Explore the Carriage Roads either on foot, on a bike, or on a horse-drawn carriage just like in the olden days.
Stargazing is a great way to experience nature, explore science, and ponder history. Explore the night sky from the west side of Mount Desert Island while enjoying the ocean soundscape at the Seawall, or comfortably on a blanket at Acadia’s only sandy beach, Sand Beach.
Take a nature cruise to learn about seabirds, sea life and local history – and even try hauling a few lobster traps.
Acadia’s park rangers offer a variety of programs including guided hikes, walks, and boating excursions as well as night sky talks and evening campground talks.
Explore this network on foot, on a bike, or aboard a horse-drawn carriage. The Carriage Roads lace the heart of the park, and are accented with 17 handsome stone bridges.
It’s one thing to see Acadia by land and another to do so by sea. Boats operating from Bar Harbor, Northeast Harbor, or Southwest Harbor often highlight birds, whales, and other sea life; explain lobster fishing; or share historical context.
The Abbe Museum, a Smithsonian affiliate, shares the story of Maine’s Wabanaki people at the main downtown location as well as the seasonal trailside museum at Sieur de Monts.
Passenger ferries from Northeast Harbor and Southwest Harbor make the rounds of the Cranberries and allow passengers to hop on and off the circuit. Explore Great Cranberry and Islesford either on foot or bring a bicycle.
The Garden Preserve manages these three gardens in and around Northeast Harbor. Asticou and Thuya can be accessed anytime; reservations are required for the Rockefeller Garden.
The best sunset spots in Acadia National Park are at the Cadillac Mountain Summit (remember, reservations are required during peak season), by taking a sunset cruise on an excursion boat or from Eagle Lake on the island’s eastern side; at the Seawall, Bass Harbor Light, and the Bass Harbor Marsh on the island’s western side; and Islesford Dock on Islesford.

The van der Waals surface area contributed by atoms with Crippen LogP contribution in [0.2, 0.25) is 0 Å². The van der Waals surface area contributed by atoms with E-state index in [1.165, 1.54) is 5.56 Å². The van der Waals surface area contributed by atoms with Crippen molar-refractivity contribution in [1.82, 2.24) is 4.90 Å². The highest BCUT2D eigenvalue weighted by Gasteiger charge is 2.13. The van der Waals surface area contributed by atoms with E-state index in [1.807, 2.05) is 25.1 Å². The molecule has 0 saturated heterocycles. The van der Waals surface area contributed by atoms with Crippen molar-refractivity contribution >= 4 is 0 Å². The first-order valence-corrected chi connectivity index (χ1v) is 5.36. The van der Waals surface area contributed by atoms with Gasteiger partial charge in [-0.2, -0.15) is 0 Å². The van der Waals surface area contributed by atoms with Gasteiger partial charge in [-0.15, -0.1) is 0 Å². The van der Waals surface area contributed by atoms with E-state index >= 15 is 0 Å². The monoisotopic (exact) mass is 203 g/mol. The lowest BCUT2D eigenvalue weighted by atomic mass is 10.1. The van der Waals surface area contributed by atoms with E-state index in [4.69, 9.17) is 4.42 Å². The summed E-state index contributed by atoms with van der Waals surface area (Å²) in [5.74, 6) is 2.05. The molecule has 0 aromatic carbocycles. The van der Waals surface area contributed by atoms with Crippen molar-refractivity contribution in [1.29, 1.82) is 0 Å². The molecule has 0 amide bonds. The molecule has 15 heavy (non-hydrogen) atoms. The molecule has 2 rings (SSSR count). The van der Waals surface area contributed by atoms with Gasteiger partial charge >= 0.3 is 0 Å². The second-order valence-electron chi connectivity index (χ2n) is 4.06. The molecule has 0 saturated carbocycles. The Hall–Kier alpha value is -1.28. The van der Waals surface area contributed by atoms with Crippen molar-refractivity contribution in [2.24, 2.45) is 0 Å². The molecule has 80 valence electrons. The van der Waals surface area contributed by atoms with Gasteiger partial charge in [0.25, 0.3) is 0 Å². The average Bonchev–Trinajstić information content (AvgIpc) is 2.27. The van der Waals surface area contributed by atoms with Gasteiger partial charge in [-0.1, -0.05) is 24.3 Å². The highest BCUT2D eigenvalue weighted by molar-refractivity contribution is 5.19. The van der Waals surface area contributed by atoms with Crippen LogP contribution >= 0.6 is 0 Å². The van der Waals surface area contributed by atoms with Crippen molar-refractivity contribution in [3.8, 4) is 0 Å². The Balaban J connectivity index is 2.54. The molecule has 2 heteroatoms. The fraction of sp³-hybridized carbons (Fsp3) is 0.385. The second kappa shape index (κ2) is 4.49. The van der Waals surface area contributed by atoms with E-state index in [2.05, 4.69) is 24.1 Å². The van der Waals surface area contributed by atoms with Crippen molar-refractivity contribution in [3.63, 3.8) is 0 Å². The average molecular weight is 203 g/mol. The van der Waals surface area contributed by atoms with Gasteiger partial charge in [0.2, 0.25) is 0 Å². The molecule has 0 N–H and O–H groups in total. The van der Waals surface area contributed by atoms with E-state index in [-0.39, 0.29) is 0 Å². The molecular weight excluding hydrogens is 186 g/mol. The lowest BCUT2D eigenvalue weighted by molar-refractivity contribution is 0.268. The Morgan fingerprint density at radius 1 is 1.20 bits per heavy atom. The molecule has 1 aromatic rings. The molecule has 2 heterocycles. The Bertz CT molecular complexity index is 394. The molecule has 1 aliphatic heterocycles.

For sunrise, check out the Ocean Drive section of Park Loop Road, the Cadillac Mountain Summit (reservations required), along Bar Harbor’s Shore Path, and Seawall on the island’s western side.
Lobster, of course. Most island menus have some form of lobster listed (stew, salad, roll, dinner), but for an authentic experience, head to one of the classic Maine lobster shacks. These include Abel’s in Northeast Harbor, Beal’s in Southwest Harbor, and the most scenic, Thurston’s in Bernard. And chase it all with a lobster ice cream from Ben & Bills in Bar Harbor or a slab of wild Maine blueberry pie topped with a scoop of Gifford’s vanilla. If you love ice cream, don’t miss Mount Desert Island Ice Cream in Bar Harbor.
Thirsty? You’ll find Maine craft beers everywhere. Prefer a soft drink? Try Moxie (or maybe not). And don’t miss sampling the official Maine snack: a whoopie pie. In addition, since Maine was farm to table long before it was a trend, you’ll find most restaurants source many ingredients from local foragers, fishermen, and farmers.